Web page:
Of course Japan offers all the usual attractions for tourists, such as museums, galleries, entertainment and shopping opportunities galore. But here are some quintessentially Japanese activities.
Kabuki is a form of Japanese highly stylised drama and it’s possible to visit the theatre in Ginza, Tokyo to see a play. When we visited we were given a leaflet which explained the plot for the play we were watching. The word kabuki is a combination of three characters which mean song (ka), dance (bu) and acting (ki) so you can expect all of these elements. All performers are male, even those playing female roles.
Another thing that surprised us is that there is an element of audience participation where viewers shout words of encouragement to their favourite actors. You can get tickets for a single act or a whole play.
If you’re a big kid and enjoy playing video games you’ll love the arcades in Japan. They can be found in any city. We can’t resist them – you can play all sorts of games from musical (drumming or dancing) to driving to betting on horse races. There are some where you can stand alongside a mannequin comedian and attempt to perform as a manzai (straight man, funny man comedy).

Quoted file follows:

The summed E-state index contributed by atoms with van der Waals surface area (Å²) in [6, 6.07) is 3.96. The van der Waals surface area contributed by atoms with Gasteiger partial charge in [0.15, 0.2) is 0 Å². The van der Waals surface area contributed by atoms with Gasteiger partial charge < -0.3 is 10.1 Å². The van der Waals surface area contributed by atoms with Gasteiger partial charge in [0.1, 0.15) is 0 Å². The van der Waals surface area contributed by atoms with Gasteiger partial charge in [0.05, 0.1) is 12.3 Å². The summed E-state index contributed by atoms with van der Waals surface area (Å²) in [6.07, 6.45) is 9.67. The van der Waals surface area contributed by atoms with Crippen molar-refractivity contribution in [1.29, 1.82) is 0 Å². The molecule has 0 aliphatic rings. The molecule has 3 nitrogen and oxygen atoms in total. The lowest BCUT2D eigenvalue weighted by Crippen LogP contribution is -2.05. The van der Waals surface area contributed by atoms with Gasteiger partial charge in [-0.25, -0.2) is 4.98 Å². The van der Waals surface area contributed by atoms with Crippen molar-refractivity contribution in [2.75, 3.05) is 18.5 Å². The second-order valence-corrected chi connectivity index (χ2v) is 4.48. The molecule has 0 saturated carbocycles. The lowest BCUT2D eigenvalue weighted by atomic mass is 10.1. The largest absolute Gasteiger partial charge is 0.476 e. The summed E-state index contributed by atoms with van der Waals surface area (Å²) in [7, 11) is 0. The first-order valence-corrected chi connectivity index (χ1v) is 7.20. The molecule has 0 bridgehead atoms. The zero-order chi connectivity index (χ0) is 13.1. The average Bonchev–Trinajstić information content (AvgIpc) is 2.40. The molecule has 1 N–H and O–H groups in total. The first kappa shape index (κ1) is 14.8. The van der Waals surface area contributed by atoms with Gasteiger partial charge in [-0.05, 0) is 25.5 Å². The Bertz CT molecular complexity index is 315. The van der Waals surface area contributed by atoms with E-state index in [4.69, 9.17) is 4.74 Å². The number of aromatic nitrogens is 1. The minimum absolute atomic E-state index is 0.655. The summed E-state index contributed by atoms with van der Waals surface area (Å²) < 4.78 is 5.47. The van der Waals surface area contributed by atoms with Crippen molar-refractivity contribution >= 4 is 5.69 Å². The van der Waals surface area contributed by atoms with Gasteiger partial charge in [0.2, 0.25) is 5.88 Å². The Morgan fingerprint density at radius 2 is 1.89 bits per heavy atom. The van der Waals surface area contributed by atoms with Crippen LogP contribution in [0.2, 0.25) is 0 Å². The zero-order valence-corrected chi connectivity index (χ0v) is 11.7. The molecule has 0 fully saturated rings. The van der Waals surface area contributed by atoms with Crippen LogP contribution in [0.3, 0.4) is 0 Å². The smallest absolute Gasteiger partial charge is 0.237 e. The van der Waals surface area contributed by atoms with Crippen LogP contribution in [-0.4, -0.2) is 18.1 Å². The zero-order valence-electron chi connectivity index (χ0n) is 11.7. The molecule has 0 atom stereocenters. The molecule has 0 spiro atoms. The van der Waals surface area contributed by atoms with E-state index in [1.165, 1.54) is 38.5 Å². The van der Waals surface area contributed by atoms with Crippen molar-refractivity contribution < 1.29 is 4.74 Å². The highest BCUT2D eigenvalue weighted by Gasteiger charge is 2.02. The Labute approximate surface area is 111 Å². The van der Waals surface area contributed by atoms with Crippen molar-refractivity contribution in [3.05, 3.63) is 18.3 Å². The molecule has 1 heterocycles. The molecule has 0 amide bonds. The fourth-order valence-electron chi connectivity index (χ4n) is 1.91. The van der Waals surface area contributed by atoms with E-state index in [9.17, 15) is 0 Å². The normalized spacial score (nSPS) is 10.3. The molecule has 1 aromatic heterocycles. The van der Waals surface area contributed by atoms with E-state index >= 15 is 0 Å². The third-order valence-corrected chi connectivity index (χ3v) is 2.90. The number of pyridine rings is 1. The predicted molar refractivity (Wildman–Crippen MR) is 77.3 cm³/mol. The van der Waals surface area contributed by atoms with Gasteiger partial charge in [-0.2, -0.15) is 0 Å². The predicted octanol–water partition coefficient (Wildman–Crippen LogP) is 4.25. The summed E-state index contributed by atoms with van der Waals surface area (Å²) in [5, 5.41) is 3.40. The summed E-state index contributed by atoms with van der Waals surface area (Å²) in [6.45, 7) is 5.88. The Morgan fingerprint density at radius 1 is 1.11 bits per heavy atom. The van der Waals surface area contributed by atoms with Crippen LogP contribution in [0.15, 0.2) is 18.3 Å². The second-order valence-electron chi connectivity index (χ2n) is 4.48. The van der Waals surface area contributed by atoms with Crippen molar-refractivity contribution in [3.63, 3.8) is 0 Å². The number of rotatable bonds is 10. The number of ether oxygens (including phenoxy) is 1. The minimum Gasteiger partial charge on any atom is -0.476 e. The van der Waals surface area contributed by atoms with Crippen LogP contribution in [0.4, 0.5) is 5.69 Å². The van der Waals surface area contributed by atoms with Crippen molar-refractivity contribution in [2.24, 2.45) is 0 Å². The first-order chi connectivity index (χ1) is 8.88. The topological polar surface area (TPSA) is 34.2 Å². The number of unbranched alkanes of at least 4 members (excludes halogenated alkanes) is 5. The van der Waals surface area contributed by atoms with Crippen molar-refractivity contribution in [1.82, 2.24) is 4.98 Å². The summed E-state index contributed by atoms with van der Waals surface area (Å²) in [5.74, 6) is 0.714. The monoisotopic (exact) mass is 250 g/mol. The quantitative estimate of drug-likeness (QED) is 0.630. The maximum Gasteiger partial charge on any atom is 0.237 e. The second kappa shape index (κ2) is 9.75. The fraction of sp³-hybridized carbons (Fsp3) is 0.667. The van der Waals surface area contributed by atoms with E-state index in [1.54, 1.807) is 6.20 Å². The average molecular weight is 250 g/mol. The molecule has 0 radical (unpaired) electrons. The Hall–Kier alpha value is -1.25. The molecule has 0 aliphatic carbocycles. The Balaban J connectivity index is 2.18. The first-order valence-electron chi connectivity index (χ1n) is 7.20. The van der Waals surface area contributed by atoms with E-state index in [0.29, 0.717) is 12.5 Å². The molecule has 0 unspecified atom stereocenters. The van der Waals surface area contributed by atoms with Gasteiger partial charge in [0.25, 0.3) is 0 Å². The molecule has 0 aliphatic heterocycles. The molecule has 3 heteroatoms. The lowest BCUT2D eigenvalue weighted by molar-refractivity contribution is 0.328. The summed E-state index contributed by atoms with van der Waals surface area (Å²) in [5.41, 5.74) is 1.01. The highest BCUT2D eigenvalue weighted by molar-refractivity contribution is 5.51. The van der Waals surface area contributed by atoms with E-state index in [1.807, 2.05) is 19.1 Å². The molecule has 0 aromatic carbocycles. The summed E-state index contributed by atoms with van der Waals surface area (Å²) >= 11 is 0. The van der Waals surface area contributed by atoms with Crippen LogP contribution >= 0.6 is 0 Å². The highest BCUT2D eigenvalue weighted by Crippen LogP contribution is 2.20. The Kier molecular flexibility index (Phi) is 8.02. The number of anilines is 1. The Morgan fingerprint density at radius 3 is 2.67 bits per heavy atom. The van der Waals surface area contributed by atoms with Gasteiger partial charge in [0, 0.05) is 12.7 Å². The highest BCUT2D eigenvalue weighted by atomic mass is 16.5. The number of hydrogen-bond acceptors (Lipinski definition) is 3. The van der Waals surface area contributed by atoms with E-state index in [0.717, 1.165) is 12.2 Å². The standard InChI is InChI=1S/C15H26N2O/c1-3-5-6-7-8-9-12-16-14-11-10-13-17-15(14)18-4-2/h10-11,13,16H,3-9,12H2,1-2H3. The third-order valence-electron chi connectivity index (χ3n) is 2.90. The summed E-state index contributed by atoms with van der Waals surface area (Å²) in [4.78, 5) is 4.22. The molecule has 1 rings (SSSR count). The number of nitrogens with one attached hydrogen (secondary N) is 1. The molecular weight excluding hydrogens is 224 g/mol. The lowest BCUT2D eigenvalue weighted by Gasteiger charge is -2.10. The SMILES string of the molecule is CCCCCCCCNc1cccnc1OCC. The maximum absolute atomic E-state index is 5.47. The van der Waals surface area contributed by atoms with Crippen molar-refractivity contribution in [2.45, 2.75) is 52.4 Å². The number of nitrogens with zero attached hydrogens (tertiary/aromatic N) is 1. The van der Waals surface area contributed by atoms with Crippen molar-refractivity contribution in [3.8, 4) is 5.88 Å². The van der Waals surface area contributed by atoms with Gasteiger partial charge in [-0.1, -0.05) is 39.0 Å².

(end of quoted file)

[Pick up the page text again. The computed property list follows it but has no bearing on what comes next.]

Just make sure you have a stash of 100 Yen coins.
Karaoke was invented in Japan and is now popular all over the world. The word derives from ‘kara’, meaning empty and ‘oke’ which is an abbreviation of ōkesutora (orchestra). In Japan you can visit karaoke establishments and hire a room for a set time period – just for you and your mates or travelling companions – thumb through the extensive book of songs (there will be loads in English) and sing your socks off. It’s great fun and there’s no need to worry about singing in front of strangers.
Big Echo is one of the most famous karaoke venues. You can also get a nomihodai – all you can drink – deal. There’s a phone where you can order drinks – although it would be helpful to be able to speak a bit of Japanese. The phone will also ring to let you know when you have 10 minutes before the room hire expires – the perfect time make Bohemian Rhapsody your final number!
Manga, Anime and Electronics
Japanese culture, particularly manga and anime, has become hugely popular all over the world and there are lots of opportunities to visit museums, such as the wonderful Studio Ghibli museum, and even museums located by some of the animation studios. There are some areas within certain cities which have hubs where you can go shopping for all the latest hi-tech gear or discover pop culture galore. Akihabara in Tokyo and DenDen town in Osaka offer loads of exciting places to explore for tech and culture fans alike.